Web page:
And now, from the US and the UK, here come new methods of further diminishing what little was left of the capacity of beneficial shareholders to exercise their ownership function. Under this new phenomenon, making a quid is no longer to be the main purpose of corporate Australia, as ‘stakeholder capitalism’ and environmental and social governance are flavour of the year in increasingly ‘socially responsible’ local boardrooms – and the multi-national auditing firms that service our major companies..
But at least the money-managers, in seeking maximum returns from the companies in which they invest, have up to now shared a common interest with the owners whose investments they manage, with profits and dividends as the measuring sticks. What will be the measuring sticks under the new order? On what basis will individual investors and money managers be able to judge corporate success or failure when profitability is nudged aside by other criteria? Perhaps even worse, the comparable financial criteria for success or failure of the money managers which is currently a central element of regulatory supervision of superannuation fund performance, will become less relevant – at the cost of retirement incomes.
A consequence of the new order would inevitably be that corporate Australia, by having to be accountable to so wide a constituency, stands to be even less accountable to its owners; by spreading the criteria for success to more and more interest groups, few of which will be ‘owners’ and therefore have no legal entitlement to admonish boards of directors, what effective capacity to discipline boards that fail to meet these wide criteria will be available and to whom (apart from the inevitable multiplicity of appropriate bureaucratic regulatory bodies)?
This is in line with the intellectual demolition by two Harvard Law School Professors of the US Business Round Table ‘stakeholderism’ and the Davos ‘stakeholder capitalism’ as largely a rhetorical public relations move, rather than the harbinger of meaningful change, that would be detrimental not only for shareholders, but also for the economy at large. They conclude that ‘acceptance of stakeholderism would insulate corporate leaders from shareholder pressures and make them less accountable…. The support of corporate leaders for stakeholderism is motivated, at least in part, by a desire to obtain insulation from hedge fund activists and institutional investors. The increased insulation from shareholders, and the reduced accountability to them, would serve the private interests of corporate leaders (and explain their support for what appears to be an anti-capitalist initiative). It would also increase managerial slack and undermine performance.’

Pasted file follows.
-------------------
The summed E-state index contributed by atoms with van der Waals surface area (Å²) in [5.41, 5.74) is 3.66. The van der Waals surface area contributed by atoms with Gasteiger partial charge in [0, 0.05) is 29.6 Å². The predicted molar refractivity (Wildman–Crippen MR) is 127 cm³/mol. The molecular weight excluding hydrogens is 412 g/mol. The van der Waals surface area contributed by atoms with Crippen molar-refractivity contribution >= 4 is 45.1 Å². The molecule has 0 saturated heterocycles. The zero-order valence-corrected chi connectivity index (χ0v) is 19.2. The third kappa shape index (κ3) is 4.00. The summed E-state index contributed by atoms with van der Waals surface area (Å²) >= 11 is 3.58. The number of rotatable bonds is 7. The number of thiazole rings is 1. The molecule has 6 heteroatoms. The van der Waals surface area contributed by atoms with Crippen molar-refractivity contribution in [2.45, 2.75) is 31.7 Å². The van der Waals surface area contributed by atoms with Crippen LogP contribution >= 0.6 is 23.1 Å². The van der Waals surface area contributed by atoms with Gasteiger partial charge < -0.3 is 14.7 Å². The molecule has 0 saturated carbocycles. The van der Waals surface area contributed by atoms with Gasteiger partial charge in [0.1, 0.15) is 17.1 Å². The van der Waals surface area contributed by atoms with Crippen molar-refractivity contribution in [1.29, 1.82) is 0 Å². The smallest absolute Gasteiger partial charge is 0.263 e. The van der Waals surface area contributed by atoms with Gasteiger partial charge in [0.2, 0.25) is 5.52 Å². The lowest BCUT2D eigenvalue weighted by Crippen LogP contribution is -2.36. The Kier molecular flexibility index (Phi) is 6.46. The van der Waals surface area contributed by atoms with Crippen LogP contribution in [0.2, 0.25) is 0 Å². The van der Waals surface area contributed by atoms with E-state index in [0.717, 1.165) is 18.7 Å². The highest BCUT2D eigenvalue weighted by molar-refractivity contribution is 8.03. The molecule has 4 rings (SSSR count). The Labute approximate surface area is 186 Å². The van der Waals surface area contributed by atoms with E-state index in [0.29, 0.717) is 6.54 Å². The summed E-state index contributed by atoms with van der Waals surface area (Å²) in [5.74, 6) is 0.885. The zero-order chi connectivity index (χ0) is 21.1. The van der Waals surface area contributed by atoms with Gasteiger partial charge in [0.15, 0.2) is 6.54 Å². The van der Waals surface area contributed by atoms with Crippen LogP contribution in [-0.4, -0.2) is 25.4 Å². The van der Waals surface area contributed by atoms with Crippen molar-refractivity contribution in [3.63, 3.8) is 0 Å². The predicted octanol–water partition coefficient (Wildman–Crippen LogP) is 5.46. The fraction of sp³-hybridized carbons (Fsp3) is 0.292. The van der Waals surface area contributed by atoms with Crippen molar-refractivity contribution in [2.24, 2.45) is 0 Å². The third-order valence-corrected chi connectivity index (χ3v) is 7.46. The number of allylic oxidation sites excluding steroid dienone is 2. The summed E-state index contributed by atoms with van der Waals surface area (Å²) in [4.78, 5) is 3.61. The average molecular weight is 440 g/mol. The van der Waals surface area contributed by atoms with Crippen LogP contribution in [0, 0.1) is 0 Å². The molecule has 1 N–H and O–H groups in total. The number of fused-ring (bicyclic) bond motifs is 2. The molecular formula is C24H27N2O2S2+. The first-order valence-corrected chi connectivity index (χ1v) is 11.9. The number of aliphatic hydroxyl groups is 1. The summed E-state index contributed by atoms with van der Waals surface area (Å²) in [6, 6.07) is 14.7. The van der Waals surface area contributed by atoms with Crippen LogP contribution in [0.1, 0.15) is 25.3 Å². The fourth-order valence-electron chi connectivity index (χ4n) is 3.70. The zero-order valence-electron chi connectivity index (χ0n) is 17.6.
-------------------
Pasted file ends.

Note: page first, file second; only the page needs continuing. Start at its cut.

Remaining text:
Their view is supported by a former chief justice of the Delaware Supreme Court (the state where most big companies are incorporated) that, ‘Declaring that directors consider other than shareholder interests without giving those interests voting or enforcement rights, or any real leverage to influence decision-making, is more an exercise in feeling good than in doing good. In fact, it largely shifts power to the directors to couch their own actions in whatever guise they find convenient, without making them more accountable to any interest.’ The question to whom would directors be accountable if not to shareholders remains unanswered. But whatever ultimately emerges, capitalism’s remarkable flexibility invariably enables it to cope with adversity. That’s what my money is on.